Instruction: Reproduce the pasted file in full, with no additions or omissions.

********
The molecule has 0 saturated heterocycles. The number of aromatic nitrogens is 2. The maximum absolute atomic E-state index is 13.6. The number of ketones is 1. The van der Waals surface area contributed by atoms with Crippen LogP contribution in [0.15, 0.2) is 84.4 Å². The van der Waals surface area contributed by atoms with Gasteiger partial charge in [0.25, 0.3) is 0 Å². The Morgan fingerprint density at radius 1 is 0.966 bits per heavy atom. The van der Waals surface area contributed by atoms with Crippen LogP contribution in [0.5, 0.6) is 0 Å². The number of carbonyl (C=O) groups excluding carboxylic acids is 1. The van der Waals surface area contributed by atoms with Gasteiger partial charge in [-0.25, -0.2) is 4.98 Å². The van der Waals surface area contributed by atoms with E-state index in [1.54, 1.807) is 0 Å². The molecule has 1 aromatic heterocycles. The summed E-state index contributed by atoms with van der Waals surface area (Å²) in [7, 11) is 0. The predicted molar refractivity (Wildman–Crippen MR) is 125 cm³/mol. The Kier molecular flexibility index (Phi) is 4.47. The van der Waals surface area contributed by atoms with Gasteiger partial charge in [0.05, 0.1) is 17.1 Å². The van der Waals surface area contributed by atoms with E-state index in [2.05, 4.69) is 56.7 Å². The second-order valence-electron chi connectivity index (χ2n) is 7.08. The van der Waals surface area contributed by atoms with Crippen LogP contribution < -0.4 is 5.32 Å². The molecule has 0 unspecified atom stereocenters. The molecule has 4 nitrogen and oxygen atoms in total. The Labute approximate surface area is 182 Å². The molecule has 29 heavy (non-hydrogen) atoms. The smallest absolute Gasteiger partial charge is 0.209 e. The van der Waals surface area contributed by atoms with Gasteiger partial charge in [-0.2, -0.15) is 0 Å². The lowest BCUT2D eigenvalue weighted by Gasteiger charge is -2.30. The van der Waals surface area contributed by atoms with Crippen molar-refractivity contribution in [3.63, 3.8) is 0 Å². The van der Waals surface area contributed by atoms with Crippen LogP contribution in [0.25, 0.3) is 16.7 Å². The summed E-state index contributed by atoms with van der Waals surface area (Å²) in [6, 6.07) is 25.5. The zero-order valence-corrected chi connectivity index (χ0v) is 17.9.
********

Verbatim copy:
The molecule has 0 saturated heterocycles. The number of aromatic nitrogens is 2. The maximum absolute atomic E-state index is 13.6. The number of ketones is 1. The van der Waals surface area contributed by atoms with Crippen LogP contribution in [0.15, 0.2) is 84.4 Å². The van der Waals surface area contributed by atoms with Gasteiger partial charge in [0.25, 0.3) is 0 Å². The Morgan fingerprint density at radius 1 is 0.966 bits per heavy atom. The van der Waals surface area contributed by atoms with Crippen LogP contribution in [0.5, 0.6) is 0 Å². The number of carbonyl (C=O) groups excluding carboxylic acids is 1. The van der Waals surface area contributed by atoms with Gasteiger partial charge in [-0.25, -0.2) is 4.98 Å². The van der Waals surface area contributed by atoms with E-state index in [1.54, 1.807) is 0 Å². The molecule has 1 aromatic heterocycles. The summed E-state index contributed by atoms with van der Waals surface area (Å²) in [7, 11) is 0. The predicted molar refractivity (Wildman–Crippen MR) is 125 cm³/mol. The Kier molecular flexibility index (Phi) is 4.47. The van der Waals surface area contributed by atoms with Gasteiger partial charge in [0.05, 0.1) is 17.1 Å². The van der Waals surface area contributed by atoms with E-state index in [2.05, 4.69) is 56.7 Å². The second-order valence-electron chi connectivity index (χ2n) is 7.08. The van der Waals surface area contributed by atoms with Crippen LogP contribution < -0.4 is 5.32 Å². The molecule has 0 unspecified atom stereocenters. The molecule has 4 nitrogen and oxygen atoms in total. The Labute approximate surface area is 182 Å². The molecule has 29 heavy (non-hydrogen) atoms. The smallest absolute Gasteiger partial charge is 0.209 e. The van der Waals surface area contributed by atoms with Gasteiger partial charge in [-0.2, -0.15) is 0 Å². The lowest BCUT2D eigenvalue weighted by Gasteiger charge is -2.30. The van der Waals surface area contributed by atoms with Crippen molar-refractivity contribution in [3.63, 3.8) is 0 Å². The van der Waals surface area contributed by atoms with Crippen LogP contribution in [0.25, 0.3) is 16.7 Å². The summed E-state index contributed by atoms with van der Waals surface area (Å²) in [6, 6.07) is 25.5. The zero-order valence-corrected chi connectivity index (χ0v) is 17.9.